that weapons of destruction be transformed into tools of justice;
and that hatred give way to mutual charity,
we pray to the Lord.*

Closing prayer
You order all things in wisdom, O God,
and your loving care embraces our lives and our work.
Look with kindness on the members of the Canadian Armed Forces
[and those who serve with them].
Give them courage, hope and strength.
Strengthen their resolve to promote peace and security in every land
and enlighten their minds with the Gospel values.
We ask this through Christ our Lord.

Or, when a death has occurred:

God of our salvation,
we honour those who died
in defence of country and freedom.
Grant them eternal rest
and peace to us who keep faith with them.
Lead us to abhor the violence and hatred of war
and imitate the example of your Son,
who peacefully gave his life
to be our peace and reconciliation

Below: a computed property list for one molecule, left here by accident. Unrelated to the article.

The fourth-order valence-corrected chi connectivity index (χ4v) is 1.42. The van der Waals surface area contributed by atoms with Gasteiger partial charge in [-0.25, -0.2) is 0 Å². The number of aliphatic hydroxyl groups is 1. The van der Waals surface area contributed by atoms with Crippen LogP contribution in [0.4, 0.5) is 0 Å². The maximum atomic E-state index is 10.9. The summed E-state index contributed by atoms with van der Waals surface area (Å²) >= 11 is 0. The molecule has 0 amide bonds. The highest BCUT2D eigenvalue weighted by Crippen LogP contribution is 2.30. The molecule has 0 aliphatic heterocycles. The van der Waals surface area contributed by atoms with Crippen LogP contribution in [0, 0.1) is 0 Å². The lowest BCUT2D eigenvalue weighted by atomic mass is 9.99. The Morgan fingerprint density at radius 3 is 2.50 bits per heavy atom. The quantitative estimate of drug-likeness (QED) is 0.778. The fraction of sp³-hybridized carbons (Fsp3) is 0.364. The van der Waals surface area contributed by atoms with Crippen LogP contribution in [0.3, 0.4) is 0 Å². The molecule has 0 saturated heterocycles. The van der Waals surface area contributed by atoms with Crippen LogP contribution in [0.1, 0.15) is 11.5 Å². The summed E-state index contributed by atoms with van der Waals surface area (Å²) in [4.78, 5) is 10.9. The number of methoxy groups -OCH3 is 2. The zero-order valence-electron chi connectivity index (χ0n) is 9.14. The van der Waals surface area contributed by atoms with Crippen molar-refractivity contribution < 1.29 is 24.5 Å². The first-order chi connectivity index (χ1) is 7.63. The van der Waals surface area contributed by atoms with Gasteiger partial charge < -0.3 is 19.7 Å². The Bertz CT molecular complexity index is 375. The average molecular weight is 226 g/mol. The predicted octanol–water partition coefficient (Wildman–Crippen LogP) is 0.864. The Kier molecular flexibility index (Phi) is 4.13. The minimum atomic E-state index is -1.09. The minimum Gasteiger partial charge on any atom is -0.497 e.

and who lives and reigns for ever and ever.

Prayers” />
3. Prayers

Prayers in a Time of War or Conflict

1. For the Military

All-powerful and ever-living God,
when your servant David [facing Goliath]
was to defend your people [against the Philistine army],
you assisted him
and you kept him safe through all his journeys,
while leading your people in difficult times.
Protect the members of the Canadian Armed Forces.
Be their constant companion and their strength in battle,
and their refuge in every adversity.
Guide them, O Lord, that they may return home in safety.
We ask this through Christ our Lord.*

2. Prayer of a Spouse for a Military Member

God of power and might,
at every moment and in every place
you are near to those who call upon your name in faith.